- touching at a single point, as a tangent in relation to a curve or surface.
- in contact along a single line or element, as a plane with a cylinder.
- (in a right triangle) the ratio of the side opposite a given angle to the side adjacent to the angle.
- Also called tan. (of an angle) a trigonometric function equal to the ratio of the ordinate of the end point of the arc to the abscissa of this end point, the origin being at the center of the circle on which the arc lies and the initial point of the arc being on the x-axis. Abbreviation: tg, tgn
- (originally) a straight line perpendicular to the radius of a circle at one end of an arc and extending from this point to the produced radius which cuts off the arc at its other end.
- tangata tiriti,
- tangata whenua,
- tangent galvanometer,
- tangent line,
- tangent plane,
Origin of tangent
Examples from the Web for tangent
Not every tangent Jacobson follows is particularly illuminating, as he is the first to admit.
Tangent screws and bearings should be frequently inspected for dust or grit.Visual Signaling|Signal Corps United States Army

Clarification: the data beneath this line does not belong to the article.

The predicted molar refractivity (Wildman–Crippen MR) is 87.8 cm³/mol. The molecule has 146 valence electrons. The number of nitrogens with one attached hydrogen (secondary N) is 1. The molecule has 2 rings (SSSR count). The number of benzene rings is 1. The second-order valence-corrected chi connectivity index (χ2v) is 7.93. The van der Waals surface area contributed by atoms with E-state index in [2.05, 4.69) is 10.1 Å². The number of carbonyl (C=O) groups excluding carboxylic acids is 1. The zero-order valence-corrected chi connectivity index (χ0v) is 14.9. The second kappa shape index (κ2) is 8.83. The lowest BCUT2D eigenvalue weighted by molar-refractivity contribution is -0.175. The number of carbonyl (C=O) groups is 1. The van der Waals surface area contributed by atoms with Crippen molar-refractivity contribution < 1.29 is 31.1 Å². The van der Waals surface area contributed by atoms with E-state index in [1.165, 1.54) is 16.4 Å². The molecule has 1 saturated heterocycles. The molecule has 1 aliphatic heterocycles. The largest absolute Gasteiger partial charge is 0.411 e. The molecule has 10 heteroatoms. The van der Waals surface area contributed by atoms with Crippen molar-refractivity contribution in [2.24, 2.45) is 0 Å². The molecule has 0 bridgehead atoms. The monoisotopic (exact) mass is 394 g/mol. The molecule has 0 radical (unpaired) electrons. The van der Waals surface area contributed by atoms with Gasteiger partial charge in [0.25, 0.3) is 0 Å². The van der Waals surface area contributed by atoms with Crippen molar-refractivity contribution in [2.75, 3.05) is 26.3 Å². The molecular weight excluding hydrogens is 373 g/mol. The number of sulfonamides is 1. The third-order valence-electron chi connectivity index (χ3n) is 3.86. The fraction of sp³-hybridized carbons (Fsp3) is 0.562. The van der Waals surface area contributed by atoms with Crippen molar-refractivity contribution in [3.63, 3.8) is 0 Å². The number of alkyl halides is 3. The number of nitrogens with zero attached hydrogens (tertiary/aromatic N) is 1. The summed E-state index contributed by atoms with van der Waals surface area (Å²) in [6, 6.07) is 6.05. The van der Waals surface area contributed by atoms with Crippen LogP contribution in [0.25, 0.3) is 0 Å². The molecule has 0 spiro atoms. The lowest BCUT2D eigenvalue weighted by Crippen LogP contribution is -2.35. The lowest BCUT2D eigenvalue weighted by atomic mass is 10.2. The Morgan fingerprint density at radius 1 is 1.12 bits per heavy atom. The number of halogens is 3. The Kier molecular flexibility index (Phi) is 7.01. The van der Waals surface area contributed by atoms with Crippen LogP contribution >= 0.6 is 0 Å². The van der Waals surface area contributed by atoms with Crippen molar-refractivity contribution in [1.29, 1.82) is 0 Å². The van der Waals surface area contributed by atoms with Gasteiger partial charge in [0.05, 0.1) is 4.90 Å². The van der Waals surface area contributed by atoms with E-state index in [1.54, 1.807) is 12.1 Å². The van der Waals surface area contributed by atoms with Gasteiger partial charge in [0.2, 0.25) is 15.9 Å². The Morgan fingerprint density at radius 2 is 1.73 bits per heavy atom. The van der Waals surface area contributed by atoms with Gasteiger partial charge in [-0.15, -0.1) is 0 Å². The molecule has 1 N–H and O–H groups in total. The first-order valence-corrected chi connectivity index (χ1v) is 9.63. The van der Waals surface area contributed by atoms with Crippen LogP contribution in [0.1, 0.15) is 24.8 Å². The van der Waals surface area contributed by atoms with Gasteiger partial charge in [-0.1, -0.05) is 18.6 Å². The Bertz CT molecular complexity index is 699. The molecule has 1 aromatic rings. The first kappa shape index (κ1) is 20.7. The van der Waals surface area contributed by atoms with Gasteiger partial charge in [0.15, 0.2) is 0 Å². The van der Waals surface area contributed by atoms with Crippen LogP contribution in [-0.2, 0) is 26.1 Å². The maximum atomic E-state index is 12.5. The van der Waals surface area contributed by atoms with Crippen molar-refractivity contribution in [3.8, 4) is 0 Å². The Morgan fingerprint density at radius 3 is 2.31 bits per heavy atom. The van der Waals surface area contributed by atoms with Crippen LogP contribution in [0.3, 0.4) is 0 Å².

This beautiful law is usually thus expressed: The index of refraction of any substance is the tangent of its polarizing angle.Six Lectures on Light|John Tyndall
With another fierce yell the poor maniac—for such he had become—turned off at a tangent, and ran far away over the plains.The Red Man's Revenge|R.M. Ballantyne
- of or involving a tangent
- touching at a single point
Word Origin for tangent
1590s, "meeting at a point without intersecting," from Latin tangentem (nominative tangens), present participle of tangere "to touch," from PIE root *tag- "to touch, to handle" (cf. Latin tactus "touch," Greek tetagon "having seized," Old English þaccian "stroke, strike gently"). First used by Danish mathematician Thomas Fincke in "Geomietria Rotundi" (1583). Extended sense of "slightly connected with a subject" is first recorded 1825. The noun also is attested from 1590s.
see on a tangent.